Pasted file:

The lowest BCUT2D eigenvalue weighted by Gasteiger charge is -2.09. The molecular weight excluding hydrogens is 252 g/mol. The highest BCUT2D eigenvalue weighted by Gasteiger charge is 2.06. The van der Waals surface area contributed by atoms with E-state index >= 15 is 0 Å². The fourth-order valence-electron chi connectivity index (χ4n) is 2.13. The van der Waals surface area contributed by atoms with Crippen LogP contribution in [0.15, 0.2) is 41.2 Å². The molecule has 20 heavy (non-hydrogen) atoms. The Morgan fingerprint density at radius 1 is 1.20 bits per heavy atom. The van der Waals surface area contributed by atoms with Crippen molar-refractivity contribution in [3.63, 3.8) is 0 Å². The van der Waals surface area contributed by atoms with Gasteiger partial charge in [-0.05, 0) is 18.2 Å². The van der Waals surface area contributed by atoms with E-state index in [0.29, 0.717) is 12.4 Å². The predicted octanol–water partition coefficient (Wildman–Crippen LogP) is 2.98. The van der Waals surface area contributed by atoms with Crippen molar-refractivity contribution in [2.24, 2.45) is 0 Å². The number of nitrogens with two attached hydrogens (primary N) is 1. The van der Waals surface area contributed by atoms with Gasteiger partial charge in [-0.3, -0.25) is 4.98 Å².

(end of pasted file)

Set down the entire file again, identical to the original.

The lowest BCUT2D eigenvalue weighted by Gasteiger charge is -2.09. The molecular weight excluding hydrogens is 252 g/mol. The highest BCUT2D eigenvalue weighted by Gasteiger charge is 2.06. The van der Waals surface area contributed by atoms with E-state index >= 15 is 0 Å². The fourth-order valence-electron chi connectivity index (χ4n) is 2.13. The van der Waals surface area contributed by atoms with Crippen LogP contribution in [0.15, 0.2) is 41.2 Å². The molecule has 20 heavy (non-hydrogen) atoms. The Morgan fingerprint density at radius 1 is 1.20 bits per heavy atom. The van der Waals surface area contributed by atoms with Crippen molar-refractivity contribution in [3.63, 3.8) is 0 Å². The van der Waals surface area contributed by atoms with Gasteiger partial charge in [-0.05, 0) is 18.2 Å². The van der Waals surface area contributed by atoms with E-state index in [0.29, 0.717) is 12.4 Å². The predicted octanol–water partition coefficient (Wildman–Crippen LogP) is 2.98. The van der Waals surface area contributed by atoms with Crippen molar-refractivity contribution in [2.24, 2.45) is 0 Å². The number of nitrogens with two attached hydrogens (primary N) is 1. The van der Waals surface area contributed by atoms with Gasteiger partial charge in [-0.3, -0.25) is 4.98 Å².